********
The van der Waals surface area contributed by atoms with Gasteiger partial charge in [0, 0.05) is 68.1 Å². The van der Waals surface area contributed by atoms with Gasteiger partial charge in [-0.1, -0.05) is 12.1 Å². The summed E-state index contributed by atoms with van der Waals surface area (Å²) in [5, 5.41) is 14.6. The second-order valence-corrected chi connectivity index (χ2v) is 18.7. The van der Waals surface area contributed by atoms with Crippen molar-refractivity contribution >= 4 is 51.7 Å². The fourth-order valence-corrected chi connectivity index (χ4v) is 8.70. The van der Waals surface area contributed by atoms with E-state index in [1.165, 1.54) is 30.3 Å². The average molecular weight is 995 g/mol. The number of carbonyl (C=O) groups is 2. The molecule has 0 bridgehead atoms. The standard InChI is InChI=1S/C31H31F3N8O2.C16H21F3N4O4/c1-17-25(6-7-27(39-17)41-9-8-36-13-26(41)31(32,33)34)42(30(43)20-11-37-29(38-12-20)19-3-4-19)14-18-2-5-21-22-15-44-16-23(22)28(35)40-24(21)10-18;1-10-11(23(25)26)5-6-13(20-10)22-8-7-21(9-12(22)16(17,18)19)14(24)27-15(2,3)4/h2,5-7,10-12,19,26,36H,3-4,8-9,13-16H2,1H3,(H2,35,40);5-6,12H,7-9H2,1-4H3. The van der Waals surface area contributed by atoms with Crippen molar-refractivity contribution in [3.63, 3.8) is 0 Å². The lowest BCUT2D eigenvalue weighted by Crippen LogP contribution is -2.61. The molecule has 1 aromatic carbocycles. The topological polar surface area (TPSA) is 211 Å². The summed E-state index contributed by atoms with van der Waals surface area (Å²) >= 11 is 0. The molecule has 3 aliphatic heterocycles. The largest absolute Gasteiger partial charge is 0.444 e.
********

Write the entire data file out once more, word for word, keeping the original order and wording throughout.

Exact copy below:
The van der Waals surface area contributed by atoms with Gasteiger partial charge in [0, 0.05) is 68.1 Å². The van der Waals surface area contributed by atoms with Gasteiger partial charge in [-0.1, -0.05) is 12.1 Å². The summed E-state index contributed by atoms with van der Waals surface area (Å²) in [5, 5.41) is 14.6. The second-order valence-corrected chi connectivity index (χ2v) is 18.7. The van der Waals surface area contributed by atoms with Crippen molar-refractivity contribution >= 4 is 51.7 Å². The fourth-order valence-corrected chi connectivity index (χ4v) is 8.70. The van der Waals surface area contributed by atoms with E-state index in [1.165, 1.54) is 30.3 Å². The average molecular weight is 995 g/mol. The number of carbonyl (C=O) groups is 2. The molecule has 0 bridgehead atoms. The standard InChI is InChI=1S/C31H31F3N8O2.C16H21F3N4O4/c1-17-25(6-7-27(39-17)41-9-8-36-13-26(41)31(32,33)34)42(30(43)20-11-37-29(38-12-20)19-3-4-19)14-18-2-5-21-22-15-44-16-23(22)28(35)40-24(21)10-18;1-10-11(23(25)26)5-6-13(20-10)22-8-7-21(9-12(22)16(17,18)19)14(24)27-15(2,3)4/h2,5-7,10-12,19,26,36H,3-4,8-9,13-16H2,1H3,(H2,35,40);5-6,12H,7-9H2,1-4H3. The van der Waals surface area contributed by atoms with Crippen molar-refractivity contribution in [3.63, 3.8) is 0 Å². The lowest BCUT2D eigenvalue weighted by Crippen LogP contribution is -2.61. The molecule has 1 aromatic carbocycles. The topological polar surface area (TPSA) is 211 Å². The summed E-state index contributed by atoms with van der Waals surface area (Å²) >= 11 is 0. The molecule has 3 aliphatic heterocycles. The largest absolute Gasteiger partial charge is 0.444 e.